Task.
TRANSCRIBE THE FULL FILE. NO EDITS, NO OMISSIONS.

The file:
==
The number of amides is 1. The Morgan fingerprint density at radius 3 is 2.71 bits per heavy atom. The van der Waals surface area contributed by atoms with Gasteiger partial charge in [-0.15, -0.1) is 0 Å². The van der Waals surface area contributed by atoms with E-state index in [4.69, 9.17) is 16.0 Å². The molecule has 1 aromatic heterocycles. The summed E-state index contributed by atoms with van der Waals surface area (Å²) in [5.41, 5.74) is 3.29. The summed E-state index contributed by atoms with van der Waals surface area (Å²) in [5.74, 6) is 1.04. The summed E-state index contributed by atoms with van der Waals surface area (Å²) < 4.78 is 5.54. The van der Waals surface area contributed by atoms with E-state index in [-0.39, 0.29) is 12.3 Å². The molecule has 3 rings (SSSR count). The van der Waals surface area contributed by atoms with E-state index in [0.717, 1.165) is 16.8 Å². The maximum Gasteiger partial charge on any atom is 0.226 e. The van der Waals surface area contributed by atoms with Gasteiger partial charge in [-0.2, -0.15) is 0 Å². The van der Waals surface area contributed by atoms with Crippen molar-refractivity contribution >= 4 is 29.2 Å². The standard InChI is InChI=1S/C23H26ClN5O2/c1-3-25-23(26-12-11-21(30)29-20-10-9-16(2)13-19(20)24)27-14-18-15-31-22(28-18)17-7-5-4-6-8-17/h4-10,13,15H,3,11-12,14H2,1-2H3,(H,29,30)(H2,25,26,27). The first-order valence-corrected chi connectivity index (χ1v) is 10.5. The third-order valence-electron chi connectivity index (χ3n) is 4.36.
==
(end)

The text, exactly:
The number of amides is 1. The Morgan fingerprint density at radius 3 is 2.71 bits per heavy atom. The van der Waals surface area contributed by atoms with Gasteiger partial charge in [-0.15, -0.1) is 0 Å². The van der Waals surface area contributed by atoms with E-state index in [4.69, 9.17) is 16.0 Å². The molecule has 1 aromatic heterocycles. The summed E-state index contributed by atoms with van der Waals surface area (Å²) in [5.41, 5.74) is 3.29. The summed E-state index contributed by atoms with van der Waals surface area (Å²) in [5.74, 6) is 1.04. The summed E-state index contributed by atoms with van der Waals surface area (Å²) < 4.78 is 5.54. The van der Waals surface area contributed by atoms with E-state index in [-0.39, 0.29) is 12.3 Å². The molecule has 3 rings (SSSR count). The van der Waals surface area contributed by atoms with E-state index in [0.717, 1.165) is 16.8 Å². The maximum Gasteiger partial charge on any atom is 0.226 e. The van der Waals surface area contributed by atoms with Gasteiger partial charge in [-0.2, -0.15) is 0 Å². The van der Waals surface area contributed by atoms with Crippen molar-refractivity contribution >= 4 is 29.2 Å². The standard InChI is InChI=1S/C23H26ClN5O2/c1-3-25-23(26-12-11-21(30)29-20-10-9-16(2)13-19(20)24)27-14-18-15-31-22(28-18)17-7-5-4-6-8-17/h4-10,13,15H,3,11-12,14H2,1-2H3,(H,29,30)(H2,25,26,27). The first-order valence-corrected chi connectivity index (χ1v) is 10.5. The third-order valence-electron chi connectivity index (χ3n) is 4.36.